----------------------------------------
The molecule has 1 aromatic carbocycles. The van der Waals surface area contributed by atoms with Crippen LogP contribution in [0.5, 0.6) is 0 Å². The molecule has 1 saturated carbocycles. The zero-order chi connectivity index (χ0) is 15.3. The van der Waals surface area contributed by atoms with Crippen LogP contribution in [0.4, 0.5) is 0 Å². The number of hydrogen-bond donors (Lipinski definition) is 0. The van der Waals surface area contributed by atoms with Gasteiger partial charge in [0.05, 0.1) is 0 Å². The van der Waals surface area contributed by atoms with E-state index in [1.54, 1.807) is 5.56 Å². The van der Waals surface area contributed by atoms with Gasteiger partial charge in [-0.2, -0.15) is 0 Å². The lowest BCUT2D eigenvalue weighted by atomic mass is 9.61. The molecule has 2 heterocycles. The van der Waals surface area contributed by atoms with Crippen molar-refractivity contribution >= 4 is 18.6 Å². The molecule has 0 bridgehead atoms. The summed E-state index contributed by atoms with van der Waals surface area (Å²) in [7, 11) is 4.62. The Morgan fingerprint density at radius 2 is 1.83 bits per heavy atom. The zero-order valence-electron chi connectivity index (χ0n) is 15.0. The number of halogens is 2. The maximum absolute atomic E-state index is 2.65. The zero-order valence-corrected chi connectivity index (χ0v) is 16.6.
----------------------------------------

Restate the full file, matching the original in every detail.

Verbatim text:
The molecule has 1 aromatic carbocycles. The van der Waals surface area contributed by atoms with Crippen LogP contribution in [0.5, 0.6) is 0 Å². The molecule has 1 saturated carbocycles. The zero-order chi connectivity index (χ0) is 15.3. The van der Waals surface area contributed by atoms with Crippen LogP contribution in [0.4, 0.5) is 0 Å². The number of hydrogen-bond donors (Lipinski definition) is 0. The van der Waals surface area contributed by atoms with Gasteiger partial charge in [0.05, 0.1) is 0 Å². The van der Waals surface area contributed by atoms with E-state index in [1.54, 1.807) is 5.56 Å². The van der Waals surface area contributed by atoms with Gasteiger partial charge in [-0.2, -0.15) is 0 Å². The lowest BCUT2D eigenvalue weighted by atomic mass is 9.61. The molecule has 2 heterocycles. The van der Waals surface area contributed by atoms with Crippen molar-refractivity contribution >= 4 is 18.6 Å². The molecule has 0 bridgehead atoms. The summed E-state index contributed by atoms with van der Waals surface area (Å²) in [7, 11) is 4.62. The Morgan fingerprint density at radius 2 is 1.83 bits per heavy atom. The zero-order valence-electron chi connectivity index (χ0n) is 15.0. The number of halogens is 2. The maximum absolute atomic E-state index is 2.65. The zero-order valence-corrected chi connectivity index (χ0v) is 16.6.